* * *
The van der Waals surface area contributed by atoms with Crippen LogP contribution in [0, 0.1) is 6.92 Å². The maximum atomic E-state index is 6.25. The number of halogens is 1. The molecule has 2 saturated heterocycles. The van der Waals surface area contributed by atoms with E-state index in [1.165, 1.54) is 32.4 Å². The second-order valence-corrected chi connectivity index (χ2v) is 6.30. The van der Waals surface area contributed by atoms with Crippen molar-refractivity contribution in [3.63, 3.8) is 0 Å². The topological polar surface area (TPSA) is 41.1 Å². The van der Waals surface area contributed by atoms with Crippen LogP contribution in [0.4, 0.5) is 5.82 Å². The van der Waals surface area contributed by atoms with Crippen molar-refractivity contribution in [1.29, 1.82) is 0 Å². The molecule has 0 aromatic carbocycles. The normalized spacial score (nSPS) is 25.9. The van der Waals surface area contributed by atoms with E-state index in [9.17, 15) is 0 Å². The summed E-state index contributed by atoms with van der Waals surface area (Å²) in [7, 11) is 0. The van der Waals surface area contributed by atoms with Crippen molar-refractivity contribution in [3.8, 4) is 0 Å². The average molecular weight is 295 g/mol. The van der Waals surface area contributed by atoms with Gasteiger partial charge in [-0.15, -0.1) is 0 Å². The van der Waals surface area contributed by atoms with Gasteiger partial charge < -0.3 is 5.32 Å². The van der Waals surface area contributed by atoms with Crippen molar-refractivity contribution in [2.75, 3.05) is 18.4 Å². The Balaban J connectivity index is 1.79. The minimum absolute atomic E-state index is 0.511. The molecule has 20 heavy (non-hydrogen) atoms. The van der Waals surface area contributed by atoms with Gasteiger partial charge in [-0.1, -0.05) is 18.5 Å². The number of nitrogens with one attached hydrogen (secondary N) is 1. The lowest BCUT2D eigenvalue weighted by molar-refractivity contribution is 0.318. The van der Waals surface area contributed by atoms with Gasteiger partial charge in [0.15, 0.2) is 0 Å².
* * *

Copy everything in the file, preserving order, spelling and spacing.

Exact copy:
The van der Waals surface area contributed by atoms with Crippen LogP contribution in [0, 0.1) is 6.92 Å². The maximum atomic E-state index is 6.25. The number of halogens is 1. The molecule has 2 saturated heterocycles. The van der Waals surface area contributed by atoms with E-state index in [1.165, 1.54) is 32.4 Å². The second-order valence-corrected chi connectivity index (χ2v) is 6.30. The van der Waals surface area contributed by atoms with Crippen molar-refractivity contribution in [3.63, 3.8) is 0 Å². The topological polar surface area (TPSA) is 41.1 Å². The van der Waals surface area contributed by atoms with Crippen LogP contribution in [0.4, 0.5) is 5.82 Å². The van der Waals surface area contributed by atoms with Crippen molar-refractivity contribution in [1.29, 1.82) is 0 Å². The molecule has 0 aromatic carbocycles. The normalized spacial score (nSPS) is 25.9. The van der Waals surface area contributed by atoms with E-state index in [9.17, 15) is 0 Å². The summed E-state index contributed by atoms with van der Waals surface area (Å²) in [7, 11) is 0. The van der Waals surface area contributed by atoms with Crippen molar-refractivity contribution in [3.8, 4) is 0 Å². The average molecular weight is 295 g/mol. The van der Waals surface area contributed by atoms with Gasteiger partial charge in [-0.15, -0.1) is 0 Å². The van der Waals surface area contributed by atoms with Gasteiger partial charge < -0.3 is 5.32 Å². The van der Waals surface area contributed by atoms with Crippen molar-refractivity contribution in [2.75, 3.05) is 18.4 Å². The Balaban J connectivity index is 1.79. The minimum absolute atomic E-state index is 0.511. The molecule has 20 heavy (non-hydrogen) atoms. The van der Waals surface area contributed by atoms with Gasteiger partial charge in [-0.1, -0.05) is 18.5 Å². The number of nitrogens with one attached hydrogen (secondary N) is 1. The lowest BCUT2D eigenvalue weighted by molar-refractivity contribution is 0.318. The van der Waals surface area contributed by atoms with Gasteiger partial charge in [0.15, 0.2) is 0 Å².